June 04, 2008

The Creed - God, the Father

My friends,
We recite a Creed at each Mass. The creeds are succinct statements of beliefs - the central beliefs of a church. If we state our core beliefs each week, we should understand what we are professing. Let's take some time to think about each section of the first creed - the Apostle's Creed:
I believe in God, the Father Almighty, Creator of heaven and earth;

Jesus gets the most time in the Creed, but it starts (as all good things do) with God the Father. We'll start there as well. The first line of the Creed describes God in three ways - as a Father, as Almighty, and as the Creator.

God is a father in many ways. He gives us life. He dictates our gender (as father's do, by supplying an X or Y chromosome). He guides and disciplines us. God puts the training wheels on our bikes, and He knows (even though we think otherwise), when to let go and see how far we ride.

Almighty means "having absolute power; all-powerful" (American Heritage Dictonary). When we call God almighty, we're stating that He can do absolutely anything. There are some classic Sunday school stumpers, like "can God create something so heavy that He can't lift it?" The question may seem silly, but there's a real, Catholic answer to it. If God can't create that thing, then there's something He can't do. If God creates something He can't lift, then there's still something He can't do. It seems, at first, like God can't escape from that question with his omnipotence ("all-powerful-ness") intact, however there is a third option.

If we say that "a dog can't be a cat", we're not describing something lacking in the dog. We're simply stating the dog's nature - it cannot be a cat because it cannot stop being a dog, it is a dog. God is God. (Remember His response of "I am"?) God cannot create something He cannot lift not because of something lacking, but because that is His nature. There is nothing God cannot lift. Why? Because He is almighty.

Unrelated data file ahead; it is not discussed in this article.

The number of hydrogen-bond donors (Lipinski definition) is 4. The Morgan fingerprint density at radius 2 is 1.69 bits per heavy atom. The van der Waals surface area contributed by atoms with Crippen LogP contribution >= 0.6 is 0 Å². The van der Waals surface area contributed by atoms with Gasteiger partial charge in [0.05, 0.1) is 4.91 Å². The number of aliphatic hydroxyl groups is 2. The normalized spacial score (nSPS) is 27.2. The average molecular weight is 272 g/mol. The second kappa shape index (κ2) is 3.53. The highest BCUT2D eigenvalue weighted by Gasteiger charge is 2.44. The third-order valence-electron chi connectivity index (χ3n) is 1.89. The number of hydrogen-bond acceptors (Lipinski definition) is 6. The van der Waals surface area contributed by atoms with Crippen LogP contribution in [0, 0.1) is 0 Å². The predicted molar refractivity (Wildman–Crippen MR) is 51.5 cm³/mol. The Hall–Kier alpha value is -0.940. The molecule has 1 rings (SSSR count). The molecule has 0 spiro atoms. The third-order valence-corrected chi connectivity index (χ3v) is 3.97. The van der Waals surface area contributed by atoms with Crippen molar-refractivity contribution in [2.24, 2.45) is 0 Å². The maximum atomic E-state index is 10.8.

Last, in the Creed we state our belief that God made the earth. That doesn't mean we have to believe in a literal six-day period of creation. Six days to God may be something much different than to us; the idea of six days may be an analogy, a tool to help the readers of the time "get" the process of creation. This is one of the beauties of being Catholic - freedom! You can believe any one of many variations on this idea; you just have to believe that God made the earth, not that He made it on a particular timetable.

It is worth noting that we believe that God made heaven. Not "the heavens" as in "outer space" (that falls under creation of the earth) but "heaven" as in the domain of God and the angels. There's something very powerful implied there - that God pre-existed heaven. You can't make a bed while you're laying in it. God just is (and was and ever shall be) - before the big bang, before heaven, before the angels, and before our very souls existed.

There's so little we know about God. Those two sentences, though, pack a lot into few words.

almighty. (n.d.). The American Heritage® Dictionary of the English Language, Fourth Edition. Retrieved June 06, 2008, from Dictionary.com website: http://dictionary.reference.com/browse/almighty

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